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I want a Pony!

thanatokephaloides's picture


5 minutes...

You get a Rec. anyway MM.

5 minutes?

I recced him here; is there something I'm not getting?


6 users have voted.

"I say enough! If Israel wants to be the only superpower in the Middle East then they can put their own asses on the line and do it themselves. I want to continue to eat."
-- snoopydawg

Deja's picture


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"The gatekeepers must change."

Arrow's picture

@Deja sorry it's about MM's comment on EB
Sorts an inside joke I guess.

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I want a Pony!

Meteor Man's picture

@thanatokephaloides @thanatokephaloides
I posted this 5 minutes behind The Evening Blues and this was one of joe's featured articles. One of those coincidence thingies.

4 users have voted.

"They'll say we're disturbing the peace, but there is no peace. What really bothers them is that we are disturbing the war." Howard Zinn

snoopydawg's picture

when TigerSwan was in charge of the DAPL protests, they often referred to the protesters as insurgents, not people.

There is no reason for swat teams and their military humvees to barge into people's homes in the middle of the night to arrest them for drugs.

We've heard that many times this results in innocent people being killed as well as their pets. This happens more frequently than we hear and we rarely hear about them going to the wrong address with the same results.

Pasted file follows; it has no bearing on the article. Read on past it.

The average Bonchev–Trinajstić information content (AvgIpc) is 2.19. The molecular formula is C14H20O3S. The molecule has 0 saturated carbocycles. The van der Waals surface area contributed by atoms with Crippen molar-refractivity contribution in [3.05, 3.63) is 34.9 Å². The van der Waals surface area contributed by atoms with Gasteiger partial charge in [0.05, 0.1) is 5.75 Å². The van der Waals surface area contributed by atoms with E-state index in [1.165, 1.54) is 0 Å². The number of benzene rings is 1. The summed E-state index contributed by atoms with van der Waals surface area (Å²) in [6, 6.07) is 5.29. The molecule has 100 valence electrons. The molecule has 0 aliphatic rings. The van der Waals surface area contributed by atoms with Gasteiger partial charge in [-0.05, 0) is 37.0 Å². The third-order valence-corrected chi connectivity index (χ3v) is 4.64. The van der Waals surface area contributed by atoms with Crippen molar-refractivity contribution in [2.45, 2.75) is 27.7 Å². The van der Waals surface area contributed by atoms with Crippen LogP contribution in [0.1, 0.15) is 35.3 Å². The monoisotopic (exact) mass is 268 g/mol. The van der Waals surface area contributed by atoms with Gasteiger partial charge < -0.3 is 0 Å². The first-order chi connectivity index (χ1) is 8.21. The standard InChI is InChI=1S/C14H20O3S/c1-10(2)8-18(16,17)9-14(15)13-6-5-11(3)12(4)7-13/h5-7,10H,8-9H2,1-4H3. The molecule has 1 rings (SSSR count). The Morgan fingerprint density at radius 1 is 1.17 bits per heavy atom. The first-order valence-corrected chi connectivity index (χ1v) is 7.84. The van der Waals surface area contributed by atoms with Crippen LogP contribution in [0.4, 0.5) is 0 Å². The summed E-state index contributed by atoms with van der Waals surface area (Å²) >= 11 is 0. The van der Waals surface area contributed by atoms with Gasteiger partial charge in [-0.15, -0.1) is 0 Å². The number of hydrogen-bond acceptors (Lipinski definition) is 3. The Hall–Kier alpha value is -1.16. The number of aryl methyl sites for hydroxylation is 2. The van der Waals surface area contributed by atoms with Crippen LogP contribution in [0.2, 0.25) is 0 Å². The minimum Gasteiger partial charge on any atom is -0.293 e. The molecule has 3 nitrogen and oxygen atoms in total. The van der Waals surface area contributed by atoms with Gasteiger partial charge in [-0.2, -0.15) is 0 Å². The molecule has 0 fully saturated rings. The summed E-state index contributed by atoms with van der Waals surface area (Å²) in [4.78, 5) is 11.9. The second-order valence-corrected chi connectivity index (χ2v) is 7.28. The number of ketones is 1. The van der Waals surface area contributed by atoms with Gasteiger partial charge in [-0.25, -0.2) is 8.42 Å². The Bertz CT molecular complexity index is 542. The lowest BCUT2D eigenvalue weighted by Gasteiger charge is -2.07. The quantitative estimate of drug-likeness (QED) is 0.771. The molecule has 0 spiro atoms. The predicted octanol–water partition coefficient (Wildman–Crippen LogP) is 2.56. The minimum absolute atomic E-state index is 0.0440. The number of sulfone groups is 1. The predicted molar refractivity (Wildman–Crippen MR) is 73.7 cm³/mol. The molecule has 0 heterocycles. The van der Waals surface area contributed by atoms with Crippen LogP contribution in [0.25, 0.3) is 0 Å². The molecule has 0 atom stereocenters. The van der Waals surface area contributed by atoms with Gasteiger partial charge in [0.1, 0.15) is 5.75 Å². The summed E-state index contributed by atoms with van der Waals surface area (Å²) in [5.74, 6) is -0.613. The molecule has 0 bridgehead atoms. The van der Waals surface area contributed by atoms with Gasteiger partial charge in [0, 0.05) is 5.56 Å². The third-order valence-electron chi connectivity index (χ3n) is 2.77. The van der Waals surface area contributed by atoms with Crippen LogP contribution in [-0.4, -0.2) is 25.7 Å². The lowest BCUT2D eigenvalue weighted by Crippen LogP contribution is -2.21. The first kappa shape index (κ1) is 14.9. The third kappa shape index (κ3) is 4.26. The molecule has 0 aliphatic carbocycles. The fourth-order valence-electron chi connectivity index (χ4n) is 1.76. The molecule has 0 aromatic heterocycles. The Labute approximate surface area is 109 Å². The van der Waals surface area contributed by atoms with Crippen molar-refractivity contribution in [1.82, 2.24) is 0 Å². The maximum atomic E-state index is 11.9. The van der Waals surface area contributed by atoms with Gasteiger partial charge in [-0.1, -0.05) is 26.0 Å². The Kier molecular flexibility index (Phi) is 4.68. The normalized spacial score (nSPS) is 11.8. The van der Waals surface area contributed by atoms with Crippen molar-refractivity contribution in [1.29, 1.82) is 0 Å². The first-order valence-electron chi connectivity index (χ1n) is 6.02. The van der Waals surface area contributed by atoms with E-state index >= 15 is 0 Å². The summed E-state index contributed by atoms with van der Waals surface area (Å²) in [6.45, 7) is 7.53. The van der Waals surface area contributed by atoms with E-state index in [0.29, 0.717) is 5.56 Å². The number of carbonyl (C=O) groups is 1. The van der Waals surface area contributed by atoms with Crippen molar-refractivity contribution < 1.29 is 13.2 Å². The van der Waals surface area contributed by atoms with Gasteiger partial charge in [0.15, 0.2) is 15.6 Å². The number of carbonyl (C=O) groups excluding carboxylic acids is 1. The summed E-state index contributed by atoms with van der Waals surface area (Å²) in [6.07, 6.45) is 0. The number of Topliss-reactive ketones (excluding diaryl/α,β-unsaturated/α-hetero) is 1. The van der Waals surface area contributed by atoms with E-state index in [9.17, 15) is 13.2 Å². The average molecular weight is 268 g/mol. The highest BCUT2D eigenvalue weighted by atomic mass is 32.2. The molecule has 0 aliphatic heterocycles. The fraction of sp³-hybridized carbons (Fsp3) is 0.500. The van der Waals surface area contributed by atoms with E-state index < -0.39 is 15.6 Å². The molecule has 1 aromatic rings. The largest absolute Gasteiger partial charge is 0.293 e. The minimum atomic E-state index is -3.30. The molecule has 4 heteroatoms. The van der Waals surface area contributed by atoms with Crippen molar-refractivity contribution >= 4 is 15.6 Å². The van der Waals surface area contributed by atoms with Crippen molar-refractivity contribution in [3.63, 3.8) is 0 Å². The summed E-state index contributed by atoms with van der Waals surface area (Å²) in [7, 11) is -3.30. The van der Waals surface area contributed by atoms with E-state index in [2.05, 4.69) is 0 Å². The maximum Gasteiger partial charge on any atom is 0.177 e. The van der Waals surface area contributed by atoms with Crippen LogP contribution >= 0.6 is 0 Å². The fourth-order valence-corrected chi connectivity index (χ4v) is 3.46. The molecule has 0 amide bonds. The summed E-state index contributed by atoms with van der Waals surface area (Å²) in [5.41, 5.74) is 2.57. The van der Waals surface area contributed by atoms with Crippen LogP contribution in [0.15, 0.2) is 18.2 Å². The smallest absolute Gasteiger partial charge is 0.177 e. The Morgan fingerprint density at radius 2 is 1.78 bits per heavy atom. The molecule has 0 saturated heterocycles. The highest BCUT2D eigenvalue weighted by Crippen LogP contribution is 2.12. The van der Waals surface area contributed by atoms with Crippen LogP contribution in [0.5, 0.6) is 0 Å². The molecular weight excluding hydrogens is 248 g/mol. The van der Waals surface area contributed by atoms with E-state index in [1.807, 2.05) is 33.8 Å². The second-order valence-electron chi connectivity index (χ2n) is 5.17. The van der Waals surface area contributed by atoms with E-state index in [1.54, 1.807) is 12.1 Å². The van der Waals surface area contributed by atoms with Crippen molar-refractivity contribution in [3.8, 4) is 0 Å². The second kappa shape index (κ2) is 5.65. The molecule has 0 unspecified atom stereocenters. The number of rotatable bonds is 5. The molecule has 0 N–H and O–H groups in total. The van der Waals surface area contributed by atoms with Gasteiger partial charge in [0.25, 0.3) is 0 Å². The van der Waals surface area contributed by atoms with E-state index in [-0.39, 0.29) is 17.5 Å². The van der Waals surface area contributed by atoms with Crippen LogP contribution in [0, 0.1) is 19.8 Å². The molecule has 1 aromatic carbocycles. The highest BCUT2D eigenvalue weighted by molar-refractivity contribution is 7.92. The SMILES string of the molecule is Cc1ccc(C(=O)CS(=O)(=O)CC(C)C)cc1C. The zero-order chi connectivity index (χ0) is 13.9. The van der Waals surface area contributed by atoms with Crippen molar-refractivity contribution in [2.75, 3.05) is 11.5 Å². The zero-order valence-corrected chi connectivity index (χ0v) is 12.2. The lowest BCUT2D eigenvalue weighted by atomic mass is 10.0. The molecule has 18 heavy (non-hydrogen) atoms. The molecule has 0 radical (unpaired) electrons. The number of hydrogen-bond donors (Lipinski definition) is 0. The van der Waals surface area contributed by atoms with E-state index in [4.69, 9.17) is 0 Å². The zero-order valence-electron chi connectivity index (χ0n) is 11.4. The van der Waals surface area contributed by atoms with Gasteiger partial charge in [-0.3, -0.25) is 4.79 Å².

People are going to respond to someone breaking into their homes at night. And with no knock warrants, does anyone think that the person who is deeply asleep is going to hear them shout "police"? When they don't hear that, they reach for their guns and police are going to shoot anyone with one.

This happened in my city a few years ago. Police went to a person's home in the middle of the night because he was seen smoking pot. The person killed a officer because he thought that he was being invaded.
Police can watch people's schedules and arrest them when they walk out their doors or any other place where they aren't at risk of killing subjects or being killed.
This tactic is beyond stupid.

As I have stated previously in this type of essay, Ray Balko's book, The Rise of the Warrior Cop is an excellent read about how the War on drugs got started and how it has continually eroded our rights. Uncle Biden was always there to give police more power and give us less.

The other issues that came from the war on drugs in regards to police was the militarization of police and their creeping responses to any protests that get in the way of profits.
Most protests don't become violent until the militarized police show up.
For what reason were they needed at the OWS or the DAPL protests?
And as has been noticed, they are conspicuously absent whenever protesters show up armed.

Good essay, mm.

8 users have voted.

The Democratic Party under Bill Clinton transformed itself into the traditional Republican Party, and the Republican Party moved, was pushed, so far to the right it became insane